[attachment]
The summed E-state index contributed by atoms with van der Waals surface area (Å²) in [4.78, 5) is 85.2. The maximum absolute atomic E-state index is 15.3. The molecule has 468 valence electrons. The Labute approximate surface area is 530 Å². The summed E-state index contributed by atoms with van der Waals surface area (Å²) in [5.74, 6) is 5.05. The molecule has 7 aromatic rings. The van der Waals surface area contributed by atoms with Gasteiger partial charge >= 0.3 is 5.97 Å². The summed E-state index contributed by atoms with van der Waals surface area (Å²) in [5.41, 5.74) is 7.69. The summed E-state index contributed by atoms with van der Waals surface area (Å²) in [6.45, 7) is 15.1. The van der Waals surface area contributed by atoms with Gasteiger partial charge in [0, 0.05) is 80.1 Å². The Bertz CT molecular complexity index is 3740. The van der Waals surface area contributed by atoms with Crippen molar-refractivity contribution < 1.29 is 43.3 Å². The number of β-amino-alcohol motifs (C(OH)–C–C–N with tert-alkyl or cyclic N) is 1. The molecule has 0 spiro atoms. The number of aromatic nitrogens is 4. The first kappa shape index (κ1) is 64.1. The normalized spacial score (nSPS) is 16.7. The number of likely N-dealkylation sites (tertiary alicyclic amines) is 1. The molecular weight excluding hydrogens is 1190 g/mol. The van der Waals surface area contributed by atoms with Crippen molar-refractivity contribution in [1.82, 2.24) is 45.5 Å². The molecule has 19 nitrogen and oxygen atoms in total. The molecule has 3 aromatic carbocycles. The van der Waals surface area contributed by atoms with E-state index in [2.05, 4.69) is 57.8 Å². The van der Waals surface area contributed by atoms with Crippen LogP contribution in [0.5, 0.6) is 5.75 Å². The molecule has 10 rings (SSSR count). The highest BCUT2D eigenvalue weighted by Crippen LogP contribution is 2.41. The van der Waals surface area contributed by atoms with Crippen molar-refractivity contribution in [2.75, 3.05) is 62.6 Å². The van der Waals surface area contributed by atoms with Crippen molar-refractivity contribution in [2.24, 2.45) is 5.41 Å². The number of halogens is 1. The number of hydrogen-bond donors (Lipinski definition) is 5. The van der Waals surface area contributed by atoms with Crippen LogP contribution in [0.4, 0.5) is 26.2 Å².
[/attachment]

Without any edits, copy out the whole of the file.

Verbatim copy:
The summed E-state index contributed by atoms with van der Waals surface area (Å²) in [4.78, 5) is 85.2. The maximum absolute atomic E-state index is 15.3. The molecule has 468 valence electrons. The Labute approximate surface area is 530 Å². The summed E-state index contributed by atoms with van der Waals surface area (Å²) in [5.74, 6) is 5.05. The molecule has 7 aromatic rings. The van der Waals surface area contributed by atoms with Gasteiger partial charge >= 0.3 is 5.97 Å². The summed E-state index contributed by atoms with van der Waals surface area (Å²) in [5.41, 5.74) is 7.69. The summed E-state index contributed by atoms with van der Waals surface area (Å²) in [6.45, 7) is 15.1. The van der Waals surface area contributed by atoms with Gasteiger partial charge in [0, 0.05) is 80.1 Å². The Bertz CT molecular complexity index is 3740. The van der Waals surface area contributed by atoms with Crippen molar-refractivity contribution < 1.29 is 43.3 Å². The number of β-amino-alcohol motifs (C(OH)–C–C–N with tert-alkyl or cyclic N) is 1. The molecule has 0 spiro atoms. The number of aromatic nitrogens is 4. The first kappa shape index (κ1) is 64.1. The normalized spacial score (nSPS) is 16.7. The number of likely N-dealkylation sites (tertiary alicyclic amines) is 1. The molecular weight excluding hydrogens is 1190 g/mol. The van der Waals surface area contributed by atoms with Crippen molar-refractivity contribution in [1.82, 2.24) is 45.5 Å². The molecule has 19 nitrogen and oxygen atoms in total. The molecule has 3 aromatic carbocycles. The van der Waals surface area contributed by atoms with E-state index in [2.05, 4.69) is 57.8 Å². The van der Waals surface area contributed by atoms with Crippen LogP contribution in [0.5, 0.6) is 5.75 Å². The molecule has 10 rings (SSSR count). The highest BCUT2D eigenvalue weighted by Crippen LogP contribution is 2.41. The van der Waals surface area contributed by atoms with Crippen molar-refractivity contribution in [2.75, 3.05) is 62.6 Å². The van der Waals surface area contributed by atoms with Crippen molar-refractivity contribution in [2.24, 2.45) is 5.41 Å². The number of halogens is 1. The number of hydrogen-bond donors (Lipinski definition) is 5. The van der Waals surface area contributed by atoms with Crippen LogP contribution in [0.4, 0.5) is 26.2 Å².